36. Haya Harareet,  Ben-Hur, 1958.      Sword and sandal epics were in.  And producer Sam Zimbalist, who’d made one of the biggest – Quo Vadis, 1950 –  was back in Rome in charge of the re-make of the 1923 silent Ben-Hur, racing chariots and all.  Sam even considered retaining his Vadis trio: Robert Taylor, Ava Gardner, Stewart Granger. However, the battle for Esther was between Italian Pier Angeli, Santa Barbara’s unknown Carolyn Craig and Swiss Liselotte Pulver.  Liselotte  won but was contracted to Germany’s Gustav Adolfs Page. Enter: Israel’s Haya Harareet, from the Israeli Hill 24 Doesn’t Answer, 1955.  She  retired in 1964 after just eight films in nine years.
  37. Barbara Bel Geddes, Jovanka e le altre (US: Five  Branded Women, Italy-US, 1959.      With their heads shaved for sleeping with German soldiers during WWII, five Yugoslav women then bravely fought for their homeland with the very partisans who had humiliated them.    Also seen for the heroines: Claire Bloom, Julie Harris, Gina Lollobrigida, Sophia Loren, Shirley MacLaine, Barbara Nichols, Lee Remick. Bel Geddes was not shaved for the film due to her next assignment on Broadway. (Jeanne Moreau also wore a skullcap or bald-wig).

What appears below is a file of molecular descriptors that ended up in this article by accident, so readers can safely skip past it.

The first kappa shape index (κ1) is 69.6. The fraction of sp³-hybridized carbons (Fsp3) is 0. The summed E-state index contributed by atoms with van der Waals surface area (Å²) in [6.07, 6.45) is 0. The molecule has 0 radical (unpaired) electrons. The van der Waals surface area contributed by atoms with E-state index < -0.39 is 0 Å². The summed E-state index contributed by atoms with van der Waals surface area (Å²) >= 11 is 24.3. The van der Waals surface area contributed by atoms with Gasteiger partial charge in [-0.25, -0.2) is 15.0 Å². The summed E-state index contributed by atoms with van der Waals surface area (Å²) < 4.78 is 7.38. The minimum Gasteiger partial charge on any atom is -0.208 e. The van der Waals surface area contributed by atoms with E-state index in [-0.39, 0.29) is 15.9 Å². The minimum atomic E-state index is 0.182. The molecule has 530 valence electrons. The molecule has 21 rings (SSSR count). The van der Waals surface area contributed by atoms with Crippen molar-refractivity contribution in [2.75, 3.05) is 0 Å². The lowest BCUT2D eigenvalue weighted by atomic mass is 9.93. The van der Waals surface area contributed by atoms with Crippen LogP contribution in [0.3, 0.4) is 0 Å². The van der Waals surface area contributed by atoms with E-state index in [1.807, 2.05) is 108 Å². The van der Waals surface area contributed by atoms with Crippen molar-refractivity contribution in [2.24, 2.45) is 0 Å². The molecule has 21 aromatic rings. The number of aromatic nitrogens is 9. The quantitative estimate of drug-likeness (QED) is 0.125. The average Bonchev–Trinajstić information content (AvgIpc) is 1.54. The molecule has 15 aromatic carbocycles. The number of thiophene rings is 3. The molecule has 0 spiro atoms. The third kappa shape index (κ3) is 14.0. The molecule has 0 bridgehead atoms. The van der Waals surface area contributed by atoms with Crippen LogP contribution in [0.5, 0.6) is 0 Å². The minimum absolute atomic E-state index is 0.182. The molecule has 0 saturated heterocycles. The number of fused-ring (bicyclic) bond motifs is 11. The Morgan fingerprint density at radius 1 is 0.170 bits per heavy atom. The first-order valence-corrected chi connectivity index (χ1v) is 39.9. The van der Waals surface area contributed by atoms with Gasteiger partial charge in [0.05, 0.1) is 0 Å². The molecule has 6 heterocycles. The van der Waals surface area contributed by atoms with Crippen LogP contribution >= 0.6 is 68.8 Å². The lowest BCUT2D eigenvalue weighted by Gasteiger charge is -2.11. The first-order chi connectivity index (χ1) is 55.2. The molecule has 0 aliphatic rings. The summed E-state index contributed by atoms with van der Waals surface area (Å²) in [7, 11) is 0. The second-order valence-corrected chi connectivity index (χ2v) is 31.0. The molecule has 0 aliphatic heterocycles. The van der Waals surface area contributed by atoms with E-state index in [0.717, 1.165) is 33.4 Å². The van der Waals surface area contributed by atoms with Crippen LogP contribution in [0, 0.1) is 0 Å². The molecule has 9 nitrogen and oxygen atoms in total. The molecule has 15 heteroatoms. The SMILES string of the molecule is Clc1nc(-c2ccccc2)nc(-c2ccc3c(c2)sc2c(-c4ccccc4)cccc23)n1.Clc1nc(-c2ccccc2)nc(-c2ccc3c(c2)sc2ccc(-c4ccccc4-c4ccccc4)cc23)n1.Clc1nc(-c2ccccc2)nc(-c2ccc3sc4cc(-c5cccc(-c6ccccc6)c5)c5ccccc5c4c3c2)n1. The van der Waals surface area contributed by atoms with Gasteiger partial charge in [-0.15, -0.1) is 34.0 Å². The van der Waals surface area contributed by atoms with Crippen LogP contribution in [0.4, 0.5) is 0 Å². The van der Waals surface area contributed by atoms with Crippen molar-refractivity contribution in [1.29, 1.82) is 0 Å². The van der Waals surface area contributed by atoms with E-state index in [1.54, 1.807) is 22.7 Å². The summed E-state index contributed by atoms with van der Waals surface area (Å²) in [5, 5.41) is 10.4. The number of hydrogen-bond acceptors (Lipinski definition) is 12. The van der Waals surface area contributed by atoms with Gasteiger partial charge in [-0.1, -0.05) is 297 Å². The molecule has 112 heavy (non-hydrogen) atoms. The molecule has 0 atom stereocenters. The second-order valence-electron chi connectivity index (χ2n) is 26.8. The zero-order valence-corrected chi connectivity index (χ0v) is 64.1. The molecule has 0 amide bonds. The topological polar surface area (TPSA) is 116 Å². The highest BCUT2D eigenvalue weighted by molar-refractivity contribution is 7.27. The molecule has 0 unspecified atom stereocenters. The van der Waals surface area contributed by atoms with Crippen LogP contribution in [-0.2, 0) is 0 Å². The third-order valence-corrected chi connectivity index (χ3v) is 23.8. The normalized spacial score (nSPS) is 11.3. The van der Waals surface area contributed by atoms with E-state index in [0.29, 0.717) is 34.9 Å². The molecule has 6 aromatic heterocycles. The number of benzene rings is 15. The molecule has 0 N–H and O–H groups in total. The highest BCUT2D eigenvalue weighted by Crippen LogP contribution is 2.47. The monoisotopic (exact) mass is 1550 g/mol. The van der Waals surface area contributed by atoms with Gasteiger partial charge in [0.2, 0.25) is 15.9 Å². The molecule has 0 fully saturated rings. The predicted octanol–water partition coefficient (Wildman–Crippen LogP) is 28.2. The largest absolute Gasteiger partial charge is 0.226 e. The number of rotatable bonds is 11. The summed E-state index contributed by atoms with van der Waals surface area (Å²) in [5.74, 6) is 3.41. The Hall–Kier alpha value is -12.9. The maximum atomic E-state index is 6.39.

38. Sophia Loren, The Millionairess, 1960.      “Ava would have been terrible,” said UK producer Dimitri de Grunwald taking over the rights.“All the chemistry would disappear.You need Sophia’s buoyancy.”
  39. Belinda Lee, The Story of Joseph and His Brethern, 1960.      The Columbia tycoon, Harry Cohn, kept talking to Ava about his dream movie in 1952 when all she talked about was how “that sonofabitch husband of mine” was perfect for From Here To Eternity.
  40. Sophia Loren, El Cid, 1960.  Another day, another epic…  This time in Spain.  La Loren was always producer Samuel Bronston’s choice for Doña Jimena – even at $1m for ten weeks work – but when negotiations stumbled, he began musing about German teen Christine Kaufman (15; living with Tony Curtis at age 16), the French Jeanne Moreau, Swiss Lisolette Pulver and British Moira Shearer. Ava simply refused because the titular Charlton Heston’s role was bigger than hers. Heston nearly followed her on learning La Loren’s $1m salary was way bigger than his. And that, peop[e, is why he would never look at her  during their love scenes. Such a gent!